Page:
Columbia City of Women Honoree
Celia Dial Saxon
On May 31, 1877, Celia Emma Dial and seven other African American women graduated from the South Carolina State Normal School. Established by an act of the General Assembly of South Carolina on February 26, 1873, the State Normal School was chartered “for the training and educating of teachers in the art of instructing and governing in the public schools of this State, which shall be open to all persons who may wish to become teachers.” In the fall, she began a teaching career that would span 57 years and make her the most celebrated educator, black or white, in Columbia.
Celia Emma Dial was born in Columbia, South Carolina on October 1, 1857. Prior to emancipation, she was enslaved by a “Mr. McCullouck” just a block to the west of the South Carolina College campus, known today as the Horseshoe at the University of South Carolina. While living with her grandparents, Jane and Cambridge Ballard, a carpenter who purportedly worked on the South Carolina State House, Dial attended Howard School, established in 1865 by the Freedmen’s Bureau to educate newly freed African American children. After the establishment of the South Carolina State Normal School, its board of regents leased Rutledge College at the reorganized University of South Carolina. Earlier that year, the university had reopened as the first fully integrated, state-supported institution in the South, although it still only enrolled men. The State Normal School, which opened its doors on September 1, 1874, brought African American women to the college’s grounds in an educational capacity for the first time. The school lasted three short years and like the university was closed following the installation of Wade Hampton III as governor of South Carolina. Dial and seven other women graduated that May of 1877 in a ceremony held in the Rutledge College chapel.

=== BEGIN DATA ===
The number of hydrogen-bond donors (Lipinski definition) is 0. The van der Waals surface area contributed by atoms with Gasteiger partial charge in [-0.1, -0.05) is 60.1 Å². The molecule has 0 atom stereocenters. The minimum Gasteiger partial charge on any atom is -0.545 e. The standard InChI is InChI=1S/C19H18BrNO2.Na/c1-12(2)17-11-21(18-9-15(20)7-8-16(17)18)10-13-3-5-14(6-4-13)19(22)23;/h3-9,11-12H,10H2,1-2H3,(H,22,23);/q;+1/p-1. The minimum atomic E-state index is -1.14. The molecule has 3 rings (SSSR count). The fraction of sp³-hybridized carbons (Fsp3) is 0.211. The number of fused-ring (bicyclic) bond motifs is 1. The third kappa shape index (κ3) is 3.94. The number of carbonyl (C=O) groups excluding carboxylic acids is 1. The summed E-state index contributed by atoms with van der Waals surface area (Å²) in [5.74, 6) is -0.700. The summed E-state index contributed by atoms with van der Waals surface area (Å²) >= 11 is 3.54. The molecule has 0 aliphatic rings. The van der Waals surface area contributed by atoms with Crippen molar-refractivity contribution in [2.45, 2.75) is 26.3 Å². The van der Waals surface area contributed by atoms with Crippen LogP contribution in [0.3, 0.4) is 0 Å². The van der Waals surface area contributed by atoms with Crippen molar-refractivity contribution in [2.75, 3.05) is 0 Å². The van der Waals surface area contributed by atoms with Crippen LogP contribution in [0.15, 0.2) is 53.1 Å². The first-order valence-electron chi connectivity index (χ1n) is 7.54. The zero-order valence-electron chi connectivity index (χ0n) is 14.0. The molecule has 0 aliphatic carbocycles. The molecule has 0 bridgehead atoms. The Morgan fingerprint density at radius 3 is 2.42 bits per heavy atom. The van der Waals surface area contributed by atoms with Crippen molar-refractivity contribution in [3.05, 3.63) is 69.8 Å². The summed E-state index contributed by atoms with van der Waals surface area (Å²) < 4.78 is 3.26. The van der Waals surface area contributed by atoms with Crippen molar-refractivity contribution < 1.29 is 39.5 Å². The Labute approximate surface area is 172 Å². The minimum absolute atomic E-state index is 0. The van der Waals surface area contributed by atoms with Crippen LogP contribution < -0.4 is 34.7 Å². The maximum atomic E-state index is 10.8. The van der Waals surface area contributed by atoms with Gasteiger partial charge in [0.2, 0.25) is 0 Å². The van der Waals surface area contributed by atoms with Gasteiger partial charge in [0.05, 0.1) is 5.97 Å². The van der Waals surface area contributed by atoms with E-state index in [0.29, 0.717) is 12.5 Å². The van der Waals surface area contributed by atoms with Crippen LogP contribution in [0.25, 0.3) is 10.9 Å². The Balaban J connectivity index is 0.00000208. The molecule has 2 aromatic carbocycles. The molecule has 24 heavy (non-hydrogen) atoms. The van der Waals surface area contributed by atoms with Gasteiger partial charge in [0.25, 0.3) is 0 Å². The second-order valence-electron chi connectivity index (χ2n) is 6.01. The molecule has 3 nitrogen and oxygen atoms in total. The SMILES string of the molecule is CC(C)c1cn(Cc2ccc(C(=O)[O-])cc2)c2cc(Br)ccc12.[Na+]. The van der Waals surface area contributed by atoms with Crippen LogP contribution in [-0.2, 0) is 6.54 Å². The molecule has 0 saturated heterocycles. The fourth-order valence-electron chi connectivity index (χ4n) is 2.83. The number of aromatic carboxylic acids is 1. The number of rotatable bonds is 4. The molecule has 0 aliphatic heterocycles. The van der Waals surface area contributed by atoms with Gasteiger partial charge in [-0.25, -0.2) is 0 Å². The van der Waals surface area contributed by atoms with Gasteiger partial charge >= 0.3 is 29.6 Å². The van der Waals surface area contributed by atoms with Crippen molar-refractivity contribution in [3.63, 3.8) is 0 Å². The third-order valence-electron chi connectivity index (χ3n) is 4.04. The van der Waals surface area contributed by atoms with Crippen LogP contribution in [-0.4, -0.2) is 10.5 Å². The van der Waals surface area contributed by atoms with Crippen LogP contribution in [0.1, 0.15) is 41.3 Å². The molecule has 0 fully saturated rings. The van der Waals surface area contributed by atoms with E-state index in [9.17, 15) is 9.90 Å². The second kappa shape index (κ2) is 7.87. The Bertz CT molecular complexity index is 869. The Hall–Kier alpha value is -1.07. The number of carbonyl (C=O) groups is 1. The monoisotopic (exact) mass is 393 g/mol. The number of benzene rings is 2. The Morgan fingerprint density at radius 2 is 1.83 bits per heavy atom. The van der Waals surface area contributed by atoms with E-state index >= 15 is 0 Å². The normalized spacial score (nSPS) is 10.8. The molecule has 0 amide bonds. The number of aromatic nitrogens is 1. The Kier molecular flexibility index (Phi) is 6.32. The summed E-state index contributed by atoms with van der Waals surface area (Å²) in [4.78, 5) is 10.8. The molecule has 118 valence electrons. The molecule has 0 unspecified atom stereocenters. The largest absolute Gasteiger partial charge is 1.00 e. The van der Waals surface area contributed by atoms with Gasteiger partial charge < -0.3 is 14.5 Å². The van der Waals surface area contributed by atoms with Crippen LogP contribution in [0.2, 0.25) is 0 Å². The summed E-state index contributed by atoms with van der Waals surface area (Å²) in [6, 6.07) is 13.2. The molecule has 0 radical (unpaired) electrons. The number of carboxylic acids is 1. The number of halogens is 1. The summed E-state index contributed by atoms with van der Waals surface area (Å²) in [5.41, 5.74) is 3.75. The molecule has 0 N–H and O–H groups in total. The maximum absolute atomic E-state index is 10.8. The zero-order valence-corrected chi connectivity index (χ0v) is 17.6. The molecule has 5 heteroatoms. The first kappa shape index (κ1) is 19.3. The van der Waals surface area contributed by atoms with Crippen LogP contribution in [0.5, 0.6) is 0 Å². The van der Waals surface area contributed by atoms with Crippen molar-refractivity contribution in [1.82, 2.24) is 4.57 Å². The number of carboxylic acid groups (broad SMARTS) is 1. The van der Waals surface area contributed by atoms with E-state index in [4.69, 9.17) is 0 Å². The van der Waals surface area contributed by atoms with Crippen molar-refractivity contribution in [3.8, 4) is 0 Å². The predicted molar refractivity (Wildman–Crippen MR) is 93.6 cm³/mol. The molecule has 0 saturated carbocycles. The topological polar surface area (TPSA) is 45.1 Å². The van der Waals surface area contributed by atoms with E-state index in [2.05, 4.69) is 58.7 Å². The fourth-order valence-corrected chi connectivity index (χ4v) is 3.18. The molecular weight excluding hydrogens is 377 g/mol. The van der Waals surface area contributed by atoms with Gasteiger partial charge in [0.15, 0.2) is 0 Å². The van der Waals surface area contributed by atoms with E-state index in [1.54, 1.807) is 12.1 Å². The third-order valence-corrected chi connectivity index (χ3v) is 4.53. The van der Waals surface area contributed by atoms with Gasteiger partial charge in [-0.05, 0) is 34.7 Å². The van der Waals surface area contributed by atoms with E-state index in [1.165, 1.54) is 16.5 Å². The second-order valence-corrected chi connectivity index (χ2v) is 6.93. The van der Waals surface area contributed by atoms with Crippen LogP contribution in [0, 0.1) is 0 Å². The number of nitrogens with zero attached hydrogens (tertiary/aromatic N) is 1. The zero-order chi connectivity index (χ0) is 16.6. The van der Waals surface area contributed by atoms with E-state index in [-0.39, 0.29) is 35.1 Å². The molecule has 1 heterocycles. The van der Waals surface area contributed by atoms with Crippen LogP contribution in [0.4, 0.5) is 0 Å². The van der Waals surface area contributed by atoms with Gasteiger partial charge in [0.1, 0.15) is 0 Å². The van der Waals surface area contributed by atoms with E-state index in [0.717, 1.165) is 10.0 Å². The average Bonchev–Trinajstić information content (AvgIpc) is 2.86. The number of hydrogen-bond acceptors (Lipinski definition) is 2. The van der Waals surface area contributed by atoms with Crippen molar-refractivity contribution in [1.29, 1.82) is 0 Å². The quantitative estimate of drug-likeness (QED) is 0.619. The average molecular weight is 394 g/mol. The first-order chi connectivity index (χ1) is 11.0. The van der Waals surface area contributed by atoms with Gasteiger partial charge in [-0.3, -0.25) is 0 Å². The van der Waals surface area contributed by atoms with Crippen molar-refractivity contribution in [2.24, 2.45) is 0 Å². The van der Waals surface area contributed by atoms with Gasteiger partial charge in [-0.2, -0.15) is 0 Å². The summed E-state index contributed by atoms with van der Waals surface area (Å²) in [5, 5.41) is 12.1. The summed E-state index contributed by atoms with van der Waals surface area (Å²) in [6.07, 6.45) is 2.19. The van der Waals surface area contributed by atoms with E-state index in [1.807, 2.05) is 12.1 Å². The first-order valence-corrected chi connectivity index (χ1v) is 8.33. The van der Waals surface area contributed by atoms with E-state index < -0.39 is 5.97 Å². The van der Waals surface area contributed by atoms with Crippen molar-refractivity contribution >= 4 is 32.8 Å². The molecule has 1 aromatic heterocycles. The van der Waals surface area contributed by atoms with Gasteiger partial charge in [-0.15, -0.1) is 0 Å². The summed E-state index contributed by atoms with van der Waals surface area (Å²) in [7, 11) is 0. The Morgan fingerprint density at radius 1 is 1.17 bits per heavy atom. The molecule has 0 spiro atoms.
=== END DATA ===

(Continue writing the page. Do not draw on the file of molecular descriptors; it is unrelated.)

"The education given us was a strictly normal one, suited to that which girls of approximately ten years’ preliminary schooling (such as we had had) were capable of taking in. On graduation we received our certificates from the chapel platform."